Families with Children Dominate Single-Family Rental Demand, Single Renters on the Rise in Apartments
A closer examination of household composition, including single renters and families, as well as living arrangements reveals distinct patterns across rental asset classes.
Families Drawn to Smaller Multifamily Properties
Rental product offerings are distinctly specialized. Small asset multifamily’s affordable profile has allowed the asset class to cater to families. However, deeper analysis uncovers its success in capturing single renter demand as well.
As shown below, single renters living alone and families with children comprised around 70% of all households in small properties. Single renters formed 45% of the total demand1.
This picture is flipped in single-family rentals (SFRs), where, as expected, families with children formed the modal demand group — representing 45% of total households in this asset class.
The U.S. Census Bureau’s 2016 American Community Survey (ACS) snapshot for large asset multifamily is strikingly different. Single renters alone comprised nearly 60% of all households in large multifamily. Families with children made up a share of less than 15%.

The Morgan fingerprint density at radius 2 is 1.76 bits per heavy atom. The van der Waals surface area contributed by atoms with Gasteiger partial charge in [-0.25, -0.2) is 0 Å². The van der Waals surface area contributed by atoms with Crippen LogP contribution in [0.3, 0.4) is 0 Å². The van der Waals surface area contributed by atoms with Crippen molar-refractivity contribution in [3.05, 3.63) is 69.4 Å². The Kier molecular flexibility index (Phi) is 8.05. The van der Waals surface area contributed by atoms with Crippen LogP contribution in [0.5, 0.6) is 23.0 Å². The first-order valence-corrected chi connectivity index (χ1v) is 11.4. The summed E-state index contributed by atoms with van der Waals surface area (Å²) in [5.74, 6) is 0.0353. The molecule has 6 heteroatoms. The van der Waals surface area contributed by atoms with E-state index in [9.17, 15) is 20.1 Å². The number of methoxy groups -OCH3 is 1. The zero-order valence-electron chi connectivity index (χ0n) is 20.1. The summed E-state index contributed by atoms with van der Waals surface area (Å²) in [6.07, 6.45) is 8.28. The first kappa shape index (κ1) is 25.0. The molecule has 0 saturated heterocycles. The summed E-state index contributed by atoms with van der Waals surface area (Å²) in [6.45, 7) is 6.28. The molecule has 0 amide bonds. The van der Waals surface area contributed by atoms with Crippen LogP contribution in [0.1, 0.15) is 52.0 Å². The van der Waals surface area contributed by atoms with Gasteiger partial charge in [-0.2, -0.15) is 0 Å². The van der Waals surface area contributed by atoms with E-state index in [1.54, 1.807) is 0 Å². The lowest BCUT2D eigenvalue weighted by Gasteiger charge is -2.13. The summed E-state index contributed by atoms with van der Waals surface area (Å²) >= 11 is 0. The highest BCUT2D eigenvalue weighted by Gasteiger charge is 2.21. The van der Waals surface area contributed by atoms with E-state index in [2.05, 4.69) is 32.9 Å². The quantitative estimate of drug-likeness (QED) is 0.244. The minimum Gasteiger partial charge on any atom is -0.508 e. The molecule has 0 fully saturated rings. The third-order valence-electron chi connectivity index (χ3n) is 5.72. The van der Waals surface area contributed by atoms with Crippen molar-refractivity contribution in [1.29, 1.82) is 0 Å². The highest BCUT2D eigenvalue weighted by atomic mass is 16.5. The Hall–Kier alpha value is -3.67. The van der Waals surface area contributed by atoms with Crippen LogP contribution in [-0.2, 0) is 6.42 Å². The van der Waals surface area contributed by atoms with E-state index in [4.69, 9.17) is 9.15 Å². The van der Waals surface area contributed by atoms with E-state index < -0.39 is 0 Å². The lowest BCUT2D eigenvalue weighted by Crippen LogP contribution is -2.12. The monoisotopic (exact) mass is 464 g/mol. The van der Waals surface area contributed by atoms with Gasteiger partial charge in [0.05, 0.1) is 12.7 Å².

Families without children present an interesting sub-segment. This group is equally represented in small and large apartment properties, where they account for 17% of households in both. In SFRs, they make up a slightly higher share of 22%.
Distributional Shift Towards Single Renters and Families without Children
When comparing household types in 2014 and 2016, there were some broader movements impacting the rental housing market.
As shown below, small asset properties displayed a noticeable shift away from families with children, whose shares went down by 121 basis points (bps) between 2014 and 2016. This is a similar trend across the rental market, which reflects the recent slight uptick in homeownership rates.
In comparison, small asset single renters and families without children show overall share gains close to 50 bps over this period. Apartment shares also increased their presence by 26 bps. These patterns are similar across the rental market to varying degrees.
Going forward, with the improving economy and wages, property operators need to keep a watchful eye on homeownership. This could have direct implications for unit mix and amenities catering to smaller and older households.
1 All data is sourced from the American Community Survey (ACS), unless otherwise stated. ACS statistics are sample-based estimates of the compositional profile of the total population in the given year of data collection, and include a margin of error.